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The Changing Gaming Landscape and the New Opportunity for Music Licensing
Gaming continues to capture consumer attention around the globe, achieving revenues of close to $200 billion across software, hardware and accessories in 2019, and accelerating the prospects for music in gaming. As a result, Futuresource Consulting was invited to present to CISAC’s Media Technical Committee last month and talk about the opportunities. With 232 member societies in 121 countries, CISAC is the world’s leading network of authors’ societies, representing more than four million creators. Morris Garrard, Research Analyst at Futuresource Consulting, takes us through some of the detail.
Of the $200 billion generated by gaming software, hardware and accessories, software commands the lion’s share, accounting for more than $140 billion in spend. And when we explore the wider entertainment content industry, comprising music, games and video, gaming software, video still takes the lions share. However, gaming continues to increase its share of the consumer wallet, commanding close to a third of every entertainment dollar spent.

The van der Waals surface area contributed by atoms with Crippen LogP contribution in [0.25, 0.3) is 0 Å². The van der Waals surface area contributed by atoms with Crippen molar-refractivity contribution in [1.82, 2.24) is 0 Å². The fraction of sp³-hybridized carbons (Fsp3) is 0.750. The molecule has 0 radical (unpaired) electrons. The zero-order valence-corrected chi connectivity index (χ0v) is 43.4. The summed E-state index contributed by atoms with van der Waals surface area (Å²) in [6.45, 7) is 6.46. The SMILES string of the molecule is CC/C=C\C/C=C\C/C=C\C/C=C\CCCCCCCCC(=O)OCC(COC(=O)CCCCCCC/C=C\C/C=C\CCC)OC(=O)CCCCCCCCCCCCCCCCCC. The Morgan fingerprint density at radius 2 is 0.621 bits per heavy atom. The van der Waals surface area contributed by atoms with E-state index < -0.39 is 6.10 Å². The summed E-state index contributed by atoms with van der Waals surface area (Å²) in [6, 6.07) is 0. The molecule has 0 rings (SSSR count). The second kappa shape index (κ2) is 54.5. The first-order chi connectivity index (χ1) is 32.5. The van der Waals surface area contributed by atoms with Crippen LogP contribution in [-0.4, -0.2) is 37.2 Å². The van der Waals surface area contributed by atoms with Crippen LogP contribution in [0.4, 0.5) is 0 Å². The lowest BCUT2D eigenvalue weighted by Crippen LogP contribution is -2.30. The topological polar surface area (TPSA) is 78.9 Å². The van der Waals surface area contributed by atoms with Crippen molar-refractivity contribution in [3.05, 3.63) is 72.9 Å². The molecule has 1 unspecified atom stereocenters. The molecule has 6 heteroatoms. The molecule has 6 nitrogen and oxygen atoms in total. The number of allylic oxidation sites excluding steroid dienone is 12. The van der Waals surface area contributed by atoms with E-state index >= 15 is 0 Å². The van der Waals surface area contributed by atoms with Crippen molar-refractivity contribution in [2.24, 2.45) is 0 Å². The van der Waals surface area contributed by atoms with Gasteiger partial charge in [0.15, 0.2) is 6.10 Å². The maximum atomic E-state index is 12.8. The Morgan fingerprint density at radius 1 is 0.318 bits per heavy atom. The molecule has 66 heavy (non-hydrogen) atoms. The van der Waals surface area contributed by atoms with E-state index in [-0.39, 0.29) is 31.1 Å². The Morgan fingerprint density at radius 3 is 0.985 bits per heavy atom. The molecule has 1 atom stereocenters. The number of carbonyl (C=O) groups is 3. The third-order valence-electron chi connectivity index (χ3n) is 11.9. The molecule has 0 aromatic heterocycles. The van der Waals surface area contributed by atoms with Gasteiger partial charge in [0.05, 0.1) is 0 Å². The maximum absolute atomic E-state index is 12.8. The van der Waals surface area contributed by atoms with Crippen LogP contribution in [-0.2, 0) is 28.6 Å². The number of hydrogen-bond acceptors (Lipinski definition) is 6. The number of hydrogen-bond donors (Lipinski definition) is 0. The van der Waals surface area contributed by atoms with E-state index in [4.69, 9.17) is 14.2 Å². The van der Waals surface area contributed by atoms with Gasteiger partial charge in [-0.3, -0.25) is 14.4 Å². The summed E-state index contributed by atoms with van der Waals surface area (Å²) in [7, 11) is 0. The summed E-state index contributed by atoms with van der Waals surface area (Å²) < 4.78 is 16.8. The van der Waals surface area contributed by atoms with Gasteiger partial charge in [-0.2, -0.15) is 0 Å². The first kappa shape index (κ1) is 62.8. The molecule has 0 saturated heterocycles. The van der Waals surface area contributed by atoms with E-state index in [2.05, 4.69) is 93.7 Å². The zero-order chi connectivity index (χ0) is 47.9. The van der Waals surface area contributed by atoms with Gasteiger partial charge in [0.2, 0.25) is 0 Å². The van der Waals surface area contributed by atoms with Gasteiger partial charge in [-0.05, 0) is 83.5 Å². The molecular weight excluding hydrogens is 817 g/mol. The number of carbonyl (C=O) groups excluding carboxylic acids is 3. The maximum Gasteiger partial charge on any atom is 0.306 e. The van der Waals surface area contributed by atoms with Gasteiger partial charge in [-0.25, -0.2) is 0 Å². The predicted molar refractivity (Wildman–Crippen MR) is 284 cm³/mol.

Gaming Software on the Up, Fan Bases Increasing
Gaming software accounted for 32% of total content spend in 2019, with Futuresource forecasts showing this will increase to 35% by 2024. It’s the 12 to 35-year-olds who are most active in gaming, and as people get older many of them continue to pursue gaming as a hobby. In addition, younger generations are discovering gaming, the gaming userbase are accumulating and the market continues to expand. This presents not just an opportunity for gaming, but an opportunity for licensing music within gaming as well. Increasing consumer spend on content means an increasing investment in game production, particularly for high budget AAA titles. As publishers explore ways to differentiate their offerings and create immersive experiences, they are investing heavily in the audio experience, of which music is a core element. This presents a beneficial environment for the music industry. In particular, the key growth areas are mobile gaming content and subscription streaming services; which promise to expand the reach of top tier content to an even wider demographic of consumers, including those in emerging regions.
We expect mobile gaming’s share of software spend to grow from 50% in 2020 to 52% in 2024. Console and handheld’s share of the market will remain relatively stable, with PC software experiencing some downward pressure. This shift towards mobile is being driven primarily by budget constrained consumers in emerging regions, however cloud processing is also pushing the industry into a state of flux, with services such as Google Stadia, Microsoft’s project xCloud, Amazon Luna and Nvidia GeForce Now blurring the lines between the gaming devices in terms of access to AAA content.
A New World of Licensing Agreements